Management of lower abdominal
pain / pelvic inflammatory disease
Woman complains of lower abdominal pain
Education and counselling
Promote / provide condoms
Arrange full check-up and
treatment for gonorrhoea,
chlamydia and trichomonas
for sex partner/s
If no VE and no history of discharge,
consider treatment if age < 35 and
other risk indicators present : deep
bleeding, STI or PID in past
Take history, examine patient
Take 2 endocervical swabs: MC&S, NAAT Gono/Chlamydia/Trichomonas
Take 1 high vaginal swab: MC&S
Take blood for HIV, syphilis serology, +/-Hep B (if not immune and can do follow up see p 14)
If dysuria or urinary frequency present take a mid-stream urine for MC&S
NOManage for other conditions
Are any of the following present?
Missed, overdue or delayed period
Recent delivery, miscarriage or abortion
Abdominal guarding, rigidity or rebound tenderness
Abdominal mass or swelling
Active vaginal bleeding
Patient is pregnant
Patient is very unwell or Temp >38°C
Day 1: ceftriaxone 250mg IV/IM and azithromycin 1g oral
Day 2: start doxycycline 100mg bd and metronidazole 400mg bd for 14 days
(daily roxithromycin 300mg if breastfeeding instead of doxycycline; see p 27 re doxycycline)
Immediate transfer to hospital
Review on day 3: if no improvement, send to hospital
Review on day 8: if no improvement send to hospital
Repeat azithromycin 1g
Continue medications to day 14
Review on day 14 with full examination. Consult
local SHU or gynaecologist if not fully improved
Management of male urethral discharge or
Usually caused by gonorrhoea or chlamydia but is sometimes caused by trichomonas or
It is not possible to tell by clinical examination which organism is the cause.
History, examination and tests
sore throat, see p 5).Ask the man about other possible STI symptoms (eg. sores, warts or lumps, rash,
outside the Top End or Central Australia (see p 14).Ask about his sexual partners in the past 3 months and whether any of them are from
Examination(see Male examination, p10)
Investigations(see Investigations-males, p 15)
Do a full STI check
If discharge is present
Take 2 swabs (no need to swab inside the penis):
swab in transport media);First swab for MC&S for gonorrhoea (roll onto glass slide and let dry in air and put
pathology company instructions (dry tube for PCR, transport media tube for TMA, see
p 13);Second swab for NAAT for gonorrhoea, chlamydia and trichomonas according to
for gonorrhoea, chlamydia and trichomonas.If discharge is not present, send a first void urine for gonorrhoea culture and NAAT
If history of receptive oral or anal sex
Take 2 swabs of throat or anus:
•First swab for MC&S for gonorrhoea,
•Second swab for NAAT for chlamydia.
For men over 40 years of age who have dysuria and no discharge
•Collect midstream urine MC&S to check for a urine infection (UTI);
•Blood test for syphilis serology, HIV +/- hepatitis B (HBsAg, HBsAb, and HbcAb)
See hepatitis B, p 14.
SHBBVU Guidelines May 2008
Treat immediately for gonorrhoea and chlamydia even if no discharge is present.
•Give oral amoxycillin 3g and probenecid 1g and azithromycin 1g once only.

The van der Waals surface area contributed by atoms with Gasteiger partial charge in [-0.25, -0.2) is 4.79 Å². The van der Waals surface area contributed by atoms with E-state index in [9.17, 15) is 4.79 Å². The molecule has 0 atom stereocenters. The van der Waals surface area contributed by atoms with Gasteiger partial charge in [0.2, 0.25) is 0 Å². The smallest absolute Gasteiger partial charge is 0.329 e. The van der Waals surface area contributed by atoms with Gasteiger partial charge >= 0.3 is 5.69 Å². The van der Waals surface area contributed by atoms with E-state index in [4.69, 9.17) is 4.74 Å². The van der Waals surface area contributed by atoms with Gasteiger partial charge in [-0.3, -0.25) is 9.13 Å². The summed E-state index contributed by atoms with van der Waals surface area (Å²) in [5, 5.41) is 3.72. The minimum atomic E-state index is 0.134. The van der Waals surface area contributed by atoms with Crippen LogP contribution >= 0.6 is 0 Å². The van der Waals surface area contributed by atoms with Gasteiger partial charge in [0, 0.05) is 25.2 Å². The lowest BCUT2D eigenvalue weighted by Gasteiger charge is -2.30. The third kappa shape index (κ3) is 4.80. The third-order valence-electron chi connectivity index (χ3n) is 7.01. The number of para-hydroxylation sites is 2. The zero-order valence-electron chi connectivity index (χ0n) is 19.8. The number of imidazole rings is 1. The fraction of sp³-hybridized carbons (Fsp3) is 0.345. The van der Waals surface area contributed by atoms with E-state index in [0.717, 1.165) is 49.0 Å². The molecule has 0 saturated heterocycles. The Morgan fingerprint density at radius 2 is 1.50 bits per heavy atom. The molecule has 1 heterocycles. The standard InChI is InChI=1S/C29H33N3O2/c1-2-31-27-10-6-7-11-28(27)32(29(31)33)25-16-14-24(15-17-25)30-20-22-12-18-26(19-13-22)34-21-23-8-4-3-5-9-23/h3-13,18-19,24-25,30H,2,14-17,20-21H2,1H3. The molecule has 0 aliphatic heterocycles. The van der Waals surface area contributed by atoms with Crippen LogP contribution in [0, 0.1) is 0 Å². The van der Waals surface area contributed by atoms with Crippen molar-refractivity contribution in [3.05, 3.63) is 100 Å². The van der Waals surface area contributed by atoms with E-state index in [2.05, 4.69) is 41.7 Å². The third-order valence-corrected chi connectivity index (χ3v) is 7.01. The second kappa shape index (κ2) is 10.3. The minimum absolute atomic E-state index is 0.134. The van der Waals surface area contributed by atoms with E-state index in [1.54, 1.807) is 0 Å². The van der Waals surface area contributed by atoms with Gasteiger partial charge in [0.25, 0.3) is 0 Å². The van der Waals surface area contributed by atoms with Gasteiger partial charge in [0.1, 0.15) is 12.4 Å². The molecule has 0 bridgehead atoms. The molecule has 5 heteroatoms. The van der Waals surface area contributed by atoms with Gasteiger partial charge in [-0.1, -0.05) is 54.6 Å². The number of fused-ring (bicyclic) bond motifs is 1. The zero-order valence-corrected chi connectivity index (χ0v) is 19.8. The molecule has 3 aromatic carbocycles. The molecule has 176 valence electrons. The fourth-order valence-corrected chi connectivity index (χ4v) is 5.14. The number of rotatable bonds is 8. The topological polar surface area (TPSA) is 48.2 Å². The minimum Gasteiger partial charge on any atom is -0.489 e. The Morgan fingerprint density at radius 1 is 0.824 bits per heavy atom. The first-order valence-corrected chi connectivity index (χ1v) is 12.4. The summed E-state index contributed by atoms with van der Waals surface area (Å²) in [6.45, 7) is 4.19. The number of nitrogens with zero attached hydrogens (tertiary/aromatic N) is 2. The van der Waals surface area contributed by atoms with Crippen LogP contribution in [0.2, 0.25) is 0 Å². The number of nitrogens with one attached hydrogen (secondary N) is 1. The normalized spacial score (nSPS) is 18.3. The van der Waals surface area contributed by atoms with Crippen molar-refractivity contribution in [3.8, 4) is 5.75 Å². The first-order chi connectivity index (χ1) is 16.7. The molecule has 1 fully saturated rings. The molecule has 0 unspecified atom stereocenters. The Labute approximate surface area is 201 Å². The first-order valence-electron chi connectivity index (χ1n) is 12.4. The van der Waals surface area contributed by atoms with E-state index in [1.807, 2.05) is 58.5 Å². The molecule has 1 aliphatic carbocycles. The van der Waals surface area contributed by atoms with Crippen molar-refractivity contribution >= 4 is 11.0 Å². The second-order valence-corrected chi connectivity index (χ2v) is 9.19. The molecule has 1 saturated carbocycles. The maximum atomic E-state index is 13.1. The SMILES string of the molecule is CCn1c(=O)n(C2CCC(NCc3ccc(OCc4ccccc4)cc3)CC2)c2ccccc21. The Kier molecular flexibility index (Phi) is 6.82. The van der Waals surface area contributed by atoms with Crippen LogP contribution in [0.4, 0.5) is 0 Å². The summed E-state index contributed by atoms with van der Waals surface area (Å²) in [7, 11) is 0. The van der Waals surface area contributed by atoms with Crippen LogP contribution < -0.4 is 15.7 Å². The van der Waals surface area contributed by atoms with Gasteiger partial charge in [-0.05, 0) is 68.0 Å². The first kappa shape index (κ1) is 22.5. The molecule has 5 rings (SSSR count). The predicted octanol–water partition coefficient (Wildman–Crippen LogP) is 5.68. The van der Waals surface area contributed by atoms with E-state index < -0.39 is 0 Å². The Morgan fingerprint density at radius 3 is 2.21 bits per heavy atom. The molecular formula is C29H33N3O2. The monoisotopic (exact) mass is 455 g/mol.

•If allergic to penicillin contact the local Sexual Health Unit.
Australia (see p 14) - then give
instead.If he has had a recent sexual partner who is from outside the Top End or Centralceftriaxone 250mg IMI and azithromycin 1g orally
given the same treatment.Make sure that sexual partner/s from the last 3 months are checked for STIs and
•Explain that all partner/s need to be treated as well so he doesn’t get re-infected.
treatment.Advise him not to have sex until 1 week after both his treatment and his partner/s
•Discuss safe sex and condom use.
test results for other infections and discuss safe sex and condom use again.If resources permit, ask him to come back in 1 week to be sure he is better, check the
•If no improvement, discuss with the local SHU.
If he has symptoms 1 week after treatment
It may be re-infection, resistant infection, trichomonas or another organism.
- if trichomonas is present then treat him and his partner/s with 1 dose ofCheck the results of the tests taken initially:
- if culture for gonorrhoea was positive, check the antibiotic sensitivity.or tinidazole 2g orally (don’t give tinidazole to pregnant women),
back or never got better in the first place.If he did not have trichomonas, ask whether his symptoms got better and then came
•Check the original treatment was taken properly. Repeat if it was not.
•Make sure all sexual partners were tested and treated.
•If re-infection is likely, repeat the STI check-up and treatment.
(see p 14).Ask if he had sex with someone from outside the Top End or Central Australia
necessary to do an intra-urethral swab to confirm a diagnosis of urethritis and
maximise the chance of culturing gonorrhoea (see technique below).Talk with the local SHU about what further tests or treatment are needed. It may be
Doing a urethral swab (ie. from inside the penis)
If an antibiotic resistant gonorrhoea is suspected then another specimen for MC&S is
•If discharge is present take a swab of it for MC&S for gonorrhoea.
- moisten the tip of a thin urethral swab with sterile saline (ie. the wire stem swab not
the wooden stem swab);
- gently insert the tip of the swab 1-2cm into the urethra, leave it in place for a few
seconds and then withdraw it.If there is no discharge then:
•Gently roll the swab on a glass slide and let dry in the air.
•Put the swab in transport medium (charcoal is best but Stuarts medium can be used).
•Keep the swab at room temperature: do not refrigerate or let it get too hot.
•Write ‘MC&S for gonorrhoea’ on the form and get it to the lab as soon as possible.
Take blood for HIV, syphilis serology, +/-Hep B
(if not immune and can do follow up see p 14)
Take 2 swabs of discharge for:
MC&S, NAAT Gono/Chlamydia/Trichomonas
Take first void urine for:
MC&S, NAAT Gono/Chlamydia/Trichomonas
Management of male urethral dischargePatient complains of urethral discharge or dysuria